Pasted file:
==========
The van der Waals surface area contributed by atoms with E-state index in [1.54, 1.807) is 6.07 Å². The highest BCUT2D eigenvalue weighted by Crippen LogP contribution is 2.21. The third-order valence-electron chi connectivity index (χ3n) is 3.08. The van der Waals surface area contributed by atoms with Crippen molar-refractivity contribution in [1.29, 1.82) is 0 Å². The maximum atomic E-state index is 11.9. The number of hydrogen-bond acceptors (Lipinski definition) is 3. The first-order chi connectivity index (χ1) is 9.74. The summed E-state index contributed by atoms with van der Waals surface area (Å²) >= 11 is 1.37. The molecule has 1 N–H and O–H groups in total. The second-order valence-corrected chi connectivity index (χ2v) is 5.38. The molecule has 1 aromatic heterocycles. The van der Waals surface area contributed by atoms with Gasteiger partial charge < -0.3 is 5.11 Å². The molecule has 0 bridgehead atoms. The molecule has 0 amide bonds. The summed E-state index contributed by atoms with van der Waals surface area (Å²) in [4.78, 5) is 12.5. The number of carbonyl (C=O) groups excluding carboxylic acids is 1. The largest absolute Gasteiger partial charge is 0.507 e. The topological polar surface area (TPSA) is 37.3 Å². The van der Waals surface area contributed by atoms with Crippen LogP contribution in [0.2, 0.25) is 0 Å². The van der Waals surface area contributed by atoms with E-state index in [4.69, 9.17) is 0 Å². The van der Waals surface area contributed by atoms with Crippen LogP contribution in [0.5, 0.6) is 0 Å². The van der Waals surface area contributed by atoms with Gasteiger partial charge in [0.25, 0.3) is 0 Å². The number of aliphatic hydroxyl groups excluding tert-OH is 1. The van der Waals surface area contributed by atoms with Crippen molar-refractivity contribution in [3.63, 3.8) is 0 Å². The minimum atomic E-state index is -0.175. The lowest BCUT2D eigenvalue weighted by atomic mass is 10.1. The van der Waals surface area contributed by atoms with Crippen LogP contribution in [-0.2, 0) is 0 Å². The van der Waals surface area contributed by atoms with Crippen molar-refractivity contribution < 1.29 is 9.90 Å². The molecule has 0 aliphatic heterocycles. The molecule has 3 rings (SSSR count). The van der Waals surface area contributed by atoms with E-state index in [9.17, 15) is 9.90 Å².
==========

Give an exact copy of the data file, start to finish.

The van der Waals surface area contributed by atoms with E-state index in [1.54, 1.807) is 6.07 Å². The highest BCUT2D eigenvalue weighted by Crippen LogP contribution is 2.21. The third-order valence-electron chi connectivity index (χ3n) is 3.08. The van der Waals surface area contributed by atoms with Crippen molar-refractivity contribution in [1.29, 1.82) is 0 Å². The maximum atomic E-state index is 11.9. The number of hydrogen-bond acceptors (Lipinski definition) is 3. The first-order chi connectivity index (χ1) is 9.74. The summed E-state index contributed by atoms with van der Waals surface area (Å²) >= 11 is 1.37. The molecule has 1 N–H and O–H groups in total. The second-order valence-corrected chi connectivity index (χ2v) is 5.38. The molecule has 1 aromatic heterocycles. The van der Waals surface area contributed by atoms with Gasteiger partial charge < -0.3 is 5.11 Å². The molecule has 0 bridgehead atoms. The molecule has 0 amide bonds. The summed E-state index contributed by atoms with van der Waals surface area (Å²) in [4.78, 5) is 12.5. The number of carbonyl (C=O) groups excluding carboxylic acids is 1. The largest absolute Gasteiger partial charge is 0.507 e. The topological polar surface area (TPSA) is 37.3 Å². The van der Waals surface area contributed by atoms with Crippen LogP contribution in [0.2, 0.25) is 0 Å². The van der Waals surface area contributed by atoms with E-state index in [4.69, 9.17) is 0 Å². The van der Waals surface area contributed by atoms with Crippen LogP contribution in [0.5, 0.6) is 0 Å². The van der Waals surface area contributed by atoms with Gasteiger partial charge in [0.25, 0.3) is 0 Å². The number of aliphatic hydroxyl groups excluding tert-OH is 1. The van der Waals surface area contributed by atoms with Crippen molar-refractivity contribution in [3.63, 3.8) is 0 Å². The minimum atomic E-state index is -0.175. The lowest BCUT2D eigenvalue weighted by atomic mass is 10.1. The van der Waals surface area contributed by atoms with Crippen LogP contribution in [-0.2, 0) is 0 Å². The van der Waals surface area contributed by atoms with Crippen molar-refractivity contribution < 1.29 is 9.90 Å². The molecule has 0 aliphatic heterocycles. The molecule has 3 rings (SSSR count). The van der Waals surface area contributed by atoms with E-state index in [9.17, 15) is 9.90 Å².